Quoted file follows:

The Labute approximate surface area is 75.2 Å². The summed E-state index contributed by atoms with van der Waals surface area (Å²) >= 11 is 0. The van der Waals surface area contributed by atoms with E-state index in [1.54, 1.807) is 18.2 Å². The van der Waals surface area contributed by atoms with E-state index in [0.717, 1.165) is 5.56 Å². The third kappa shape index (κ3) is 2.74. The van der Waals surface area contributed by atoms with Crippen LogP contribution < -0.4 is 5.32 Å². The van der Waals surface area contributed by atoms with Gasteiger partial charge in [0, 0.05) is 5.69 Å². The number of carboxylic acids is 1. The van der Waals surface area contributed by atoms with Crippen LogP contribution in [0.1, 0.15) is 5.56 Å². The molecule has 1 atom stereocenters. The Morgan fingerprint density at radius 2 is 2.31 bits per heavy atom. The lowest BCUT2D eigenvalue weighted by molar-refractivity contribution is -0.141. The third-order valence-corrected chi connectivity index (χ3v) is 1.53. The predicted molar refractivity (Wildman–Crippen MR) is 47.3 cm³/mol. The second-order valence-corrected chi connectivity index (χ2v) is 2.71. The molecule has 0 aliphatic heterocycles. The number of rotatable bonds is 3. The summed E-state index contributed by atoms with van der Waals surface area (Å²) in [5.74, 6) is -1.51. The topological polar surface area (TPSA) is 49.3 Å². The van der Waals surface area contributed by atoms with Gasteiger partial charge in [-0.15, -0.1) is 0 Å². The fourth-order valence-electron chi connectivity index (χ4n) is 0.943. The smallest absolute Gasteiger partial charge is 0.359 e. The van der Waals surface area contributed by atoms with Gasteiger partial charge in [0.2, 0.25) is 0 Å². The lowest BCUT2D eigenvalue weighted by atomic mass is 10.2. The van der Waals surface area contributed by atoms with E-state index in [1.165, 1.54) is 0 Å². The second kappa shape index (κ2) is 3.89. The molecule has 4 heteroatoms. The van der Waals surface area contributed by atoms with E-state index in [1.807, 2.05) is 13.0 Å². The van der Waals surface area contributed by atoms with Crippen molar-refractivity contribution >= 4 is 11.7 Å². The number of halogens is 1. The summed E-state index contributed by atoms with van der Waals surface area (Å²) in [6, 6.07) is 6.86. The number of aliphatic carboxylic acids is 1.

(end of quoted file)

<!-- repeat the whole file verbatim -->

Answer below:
The Labute approximate surface area is 75.2 Å². The summed E-state index contributed by atoms with van der Waals surface area (Å²) >= 11 is 0. The van der Waals surface area contributed by atoms with E-state index in [1.54, 1.807) is 18.2 Å². The van der Waals surface area contributed by atoms with E-state index in [0.717, 1.165) is 5.56 Å². The third kappa shape index (κ3) is 2.74. The van der Waals surface area contributed by atoms with Crippen LogP contribution < -0.4 is 5.32 Å². The van der Waals surface area contributed by atoms with Gasteiger partial charge in [0, 0.05) is 5.69 Å². The number of carboxylic acids is 1. The van der Waals surface area contributed by atoms with Crippen LogP contribution in [0.1, 0.15) is 5.56 Å². The molecule has 1 atom stereocenters. The Morgan fingerprint density at radius 2 is 2.31 bits per heavy atom. The lowest BCUT2D eigenvalue weighted by molar-refractivity contribution is -0.141. The third-order valence-corrected chi connectivity index (χ3v) is 1.53. The predicted molar refractivity (Wildman–Crippen MR) is 47.3 cm³/mol. The second-order valence-corrected chi connectivity index (χ2v) is 2.71. The molecule has 0 aliphatic heterocycles. The number of rotatable bonds is 3. The summed E-state index contributed by atoms with van der Waals surface area (Å²) in [5.74, 6) is -1.51. The topological polar surface area (TPSA) is 49.3 Å². The van der Waals surface area contributed by atoms with Gasteiger partial charge in [-0.15, -0.1) is 0 Å². The fourth-order valence-electron chi connectivity index (χ4n) is 0.943. The smallest absolute Gasteiger partial charge is 0.359 e. The van der Waals surface area contributed by atoms with Gasteiger partial charge in [0.2, 0.25) is 0 Å². The lowest BCUT2D eigenvalue weighted by atomic mass is 10.2. The van der Waals surface area contributed by atoms with E-state index in [1.165, 1.54) is 0 Å². The second kappa shape index (κ2) is 3.89. The molecule has 4 heteroatoms. The van der Waals surface area contributed by atoms with E-state index in [1.807, 2.05) is 13.0 Å². The van der Waals surface area contributed by atoms with Crippen molar-refractivity contribution >= 4 is 11.7 Å². The number of halogens is 1. The summed E-state index contributed by atoms with van der Waals surface area (Å²) in [6, 6.07) is 6.86. The number of aliphatic carboxylic acids is 1.